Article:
That exhausts the possibilities, I think.

If all that is accurate, no contrasts justify saying that Chinese has different e/o phonemes. One may say that clear [e]-like and [o]-like sounds arise here and there (e.g., in "xie4", "tie1", versus"bo1", "po4"...), along with 'darker-[e]' or 'u-like-[o]' ones (e.g., in "he1", "che1", and "heng", "cheng", "teng"..., versus "hong", "chong", "tong"..., respectively), but since they never contrast with each other in any one context they cannot be said to be different phonemes. If so, Chinese has only /a, i, u, ü/, and a central vowel that may gain e-quality near /i/, o-quality near /u/, or schwa-quality in other contexts.

From my inspection of several bilingual dictionaries, I suspect that this is right, but I cannot be sure. If more clear contexts of contrast between "e" and "o" exist that I do not know of, Chinese might have /e/ and /o/ after all.

Question: Do clearer contrasts exist?

Thank you!
 
  • We speak Chinese in syllables, not in phonemes.
    A syllable is regarded as a whole entity. The consonant, vowel and tone in a syllable are strongly affected each other.
    People who have not been trained can't even tell how many vowels there are in mandarin.

    There are only several thousands valid syllable combinations in mandarin. You can list them as many linguistists did 1000 years ago. Whether there is o/e contrast or not is not so important, just a phonological consideration.

    More over, pinyin is a romanization system, not a phonetic transcription system.
    There are many strange conventions, such as,
    Ong -> weng
    uei -> wei/ui...
    It also specifies how capital letters, spaces and punctuations should be used...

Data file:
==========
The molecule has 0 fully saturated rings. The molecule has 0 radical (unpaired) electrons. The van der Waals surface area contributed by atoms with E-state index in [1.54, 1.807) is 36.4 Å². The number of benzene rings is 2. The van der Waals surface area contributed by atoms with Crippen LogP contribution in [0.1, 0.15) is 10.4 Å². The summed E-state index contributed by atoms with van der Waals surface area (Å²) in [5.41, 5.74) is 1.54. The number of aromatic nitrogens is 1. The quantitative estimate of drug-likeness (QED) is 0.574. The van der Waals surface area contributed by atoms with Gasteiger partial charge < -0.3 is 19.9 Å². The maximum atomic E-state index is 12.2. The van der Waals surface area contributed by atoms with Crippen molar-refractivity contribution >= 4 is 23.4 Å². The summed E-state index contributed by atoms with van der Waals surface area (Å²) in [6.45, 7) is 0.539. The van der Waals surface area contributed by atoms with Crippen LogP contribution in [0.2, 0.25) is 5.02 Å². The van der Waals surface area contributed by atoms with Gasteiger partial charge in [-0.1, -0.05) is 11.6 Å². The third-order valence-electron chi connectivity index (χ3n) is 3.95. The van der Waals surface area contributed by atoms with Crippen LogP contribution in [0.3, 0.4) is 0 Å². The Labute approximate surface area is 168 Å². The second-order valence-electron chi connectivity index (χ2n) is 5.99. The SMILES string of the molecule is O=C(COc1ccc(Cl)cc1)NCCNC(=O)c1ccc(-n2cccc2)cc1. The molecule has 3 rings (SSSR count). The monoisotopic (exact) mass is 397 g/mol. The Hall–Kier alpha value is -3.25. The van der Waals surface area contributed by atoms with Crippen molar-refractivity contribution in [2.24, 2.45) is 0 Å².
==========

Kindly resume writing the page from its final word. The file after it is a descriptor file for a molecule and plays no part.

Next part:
No minimal pair does not imply no contrast.
    There are no minimal pairs between zcs gkh and jqx.
    As far as we think they are different, they are different.
     
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    Skatinginbc

    Senior Member
    Mandarin 國語
    Pinyin is a broad, phonemic transcription. Its main purpose is to provide a system able to write Chinese characters in Roman alphabets. Since there is no [ə] in Roman alphabets, it is substituted with another letter. As a native Mandarin speaker, I know the /e/ in Pinyin Ben 苯 actually represents [ə] and yet the one in Ye represents [ɛ]. They are different phonemes in my mind and thus they are not allophones. They are written the same simply, as I said, for the reason of convenience. Thus using Pinyin to define allophones is a dangerous path in my opinion. It may not necessarily reflect the true picture in native speakers' minds.
    If you combine the information from both Pinyin and 注音符號 Zhuyin fuhao, you will get a better picture of how native speakers define phonemes. Unlike Pinyin whose main purpose is Romanization, 注音符號 is to facilitate Chinese of all dialects in learning Standard Mandarin. So, if you are asking whether Mandarin [e] and [o] are different phonemes, I would temporarily put Pinyin aside. Mandarin [e] is transcribed as ㄝ in 注音符號and [o] (or more accurately [oʊ]) as ㄡ (as in English "go" or "toe"). They are clearly treated as two different phonemes and are NOT in complementary distribution, for instance,
    [jɛ] (|ㄝˊ, Pinyin ye) vs. [jo] (or [joʊ])(|ㄡˊ, Pinyin you). Historically, they have been treated as two different phonemes since Old Chinese.